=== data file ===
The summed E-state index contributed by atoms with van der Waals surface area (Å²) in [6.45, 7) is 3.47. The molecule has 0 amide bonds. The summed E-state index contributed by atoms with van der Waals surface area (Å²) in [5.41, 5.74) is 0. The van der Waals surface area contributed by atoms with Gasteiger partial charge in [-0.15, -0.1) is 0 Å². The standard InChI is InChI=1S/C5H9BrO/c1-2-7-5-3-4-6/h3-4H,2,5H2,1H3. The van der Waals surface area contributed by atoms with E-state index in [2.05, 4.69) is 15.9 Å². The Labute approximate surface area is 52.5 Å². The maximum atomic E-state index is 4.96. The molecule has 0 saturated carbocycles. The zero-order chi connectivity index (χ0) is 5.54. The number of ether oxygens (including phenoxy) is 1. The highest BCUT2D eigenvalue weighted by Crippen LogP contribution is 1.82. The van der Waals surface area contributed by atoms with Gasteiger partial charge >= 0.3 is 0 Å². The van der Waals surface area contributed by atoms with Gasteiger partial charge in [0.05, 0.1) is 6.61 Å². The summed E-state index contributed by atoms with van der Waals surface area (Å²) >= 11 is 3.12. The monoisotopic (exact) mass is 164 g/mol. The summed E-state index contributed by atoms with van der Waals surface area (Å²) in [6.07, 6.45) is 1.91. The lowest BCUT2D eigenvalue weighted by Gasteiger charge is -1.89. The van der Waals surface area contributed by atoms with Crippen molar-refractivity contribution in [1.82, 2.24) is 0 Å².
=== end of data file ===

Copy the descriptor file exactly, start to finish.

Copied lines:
The summed E-state index contributed by atoms with van der Waals surface area (Å²) in [6.45, 7) is 3.47. The molecule has 0 amide bonds. The summed E-state index contributed by atoms with van der Waals surface area (Å²) in [5.41, 5.74) is 0. The van der Waals surface area contributed by atoms with Gasteiger partial charge in [-0.15, -0.1) is 0 Å². The standard InChI is InChI=1S/C5H9BrO/c1-2-7-5-3-4-6/h3-4H,2,5H2,1H3. The van der Waals surface area contributed by atoms with E-state index in [2.05, 4.69) is 15.9 Å². The Labute approximate surface area is 52.5 Å². The maximum atomic E-state index is 4.96. The molecule has 0 saturated carbocycles. The zero-order chi connectivity index (χ0) is 5.54. The number of ether oxygens (including phenoxy) is 1. The highest BCUT2D eigenvalue weighted by Crippen LogP contribution is 1.82. The van der Waals surface area contributed by atoms with Gasteiger partial charge >= 0.3 is 0 Å². The van der Waals surface area contributed by atoms with Gasteiger partial charge in [0.05, 0.1) is 6.61 Å². The summed E-state index contributed by atoms with van der Waals surface area (Å²) >= 11 is 3.12. The monoisotopic (exact) mass is 164 g/mol. The summed E-state index contributed by atoms with van der Waals surface area (Å²) in [6.07, 6.45) is 1.91. The lowest BCUT2D eigenvalue weighted by Gasteiger charge is -1.89. The van der Waals surface area contributed by atoms with Crippen molar-refractivity contribution in [1.82, 2.24) is 0 Å².